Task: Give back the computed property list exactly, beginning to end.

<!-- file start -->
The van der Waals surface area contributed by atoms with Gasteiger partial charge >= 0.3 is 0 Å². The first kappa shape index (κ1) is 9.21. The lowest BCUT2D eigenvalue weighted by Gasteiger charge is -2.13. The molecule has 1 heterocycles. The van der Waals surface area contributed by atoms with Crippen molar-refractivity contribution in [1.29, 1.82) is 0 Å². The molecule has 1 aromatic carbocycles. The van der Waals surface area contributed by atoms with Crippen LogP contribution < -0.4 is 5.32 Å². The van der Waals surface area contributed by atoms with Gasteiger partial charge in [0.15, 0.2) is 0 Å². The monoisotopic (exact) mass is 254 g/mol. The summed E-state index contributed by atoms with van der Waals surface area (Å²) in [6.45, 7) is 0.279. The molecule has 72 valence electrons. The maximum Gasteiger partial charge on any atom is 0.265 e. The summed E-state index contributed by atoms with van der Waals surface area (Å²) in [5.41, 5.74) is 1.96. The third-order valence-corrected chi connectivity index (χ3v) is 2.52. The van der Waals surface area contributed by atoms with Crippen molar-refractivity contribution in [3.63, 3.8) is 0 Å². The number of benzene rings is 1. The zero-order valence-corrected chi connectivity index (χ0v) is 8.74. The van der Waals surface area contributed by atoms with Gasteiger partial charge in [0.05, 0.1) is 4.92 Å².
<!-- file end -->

The van der Waals surface area contributed by atoms with Gasteiger partial charge >= 0.3 is 0 Å². The first kappa shape index (κ1) is 9.21. The lowest BCUT2D eigenvalue weighted by Gasteiger charge is -2.13. The molecule has 1 heterocycles. The van der Waals surface area contributed by atoms with Crippen molar-refractivity contribution in [1.29, 1.82) is 0 Å². The molecule has 1 aromatic carbocycles. The van der Waals surface area contributed by atoms with Crippen LogP contribution < -0.4 is 5.32 Å². The van der Waals surface area contributed by atoms with Gasteiger partial charge in [0.15, 0.2) is 0 Å². The monoisotopic (exact) mass is 254 g/mol. The summed E-state index contributed by atoms with van der Waals surface area (Å²) in [6.45, 7) is 0.279. The molecule has 72 valence electrons. The maximum Gasteiger partial charge on any atom is 0.265 e. The summed E-state index contributed by atoms with van der Waals surface area (Å²) in [5.41, 5.74) is 1.96. The third-order valence-corrected chi connectivity index (χ3v) is 2.52. The van der Waals surface area contributed by atoms with Crippen molar-refractivity contribution in [3.63, 3.8) is 0 Å². The number of benzene rings is 1. The zero-order valence-corrected chi connectivity index (χ0v) is 8.74. The van der Waals surface area contributed by atoms with Gasteiger partial charge in [0.05, 0.1) is 4.92 Å².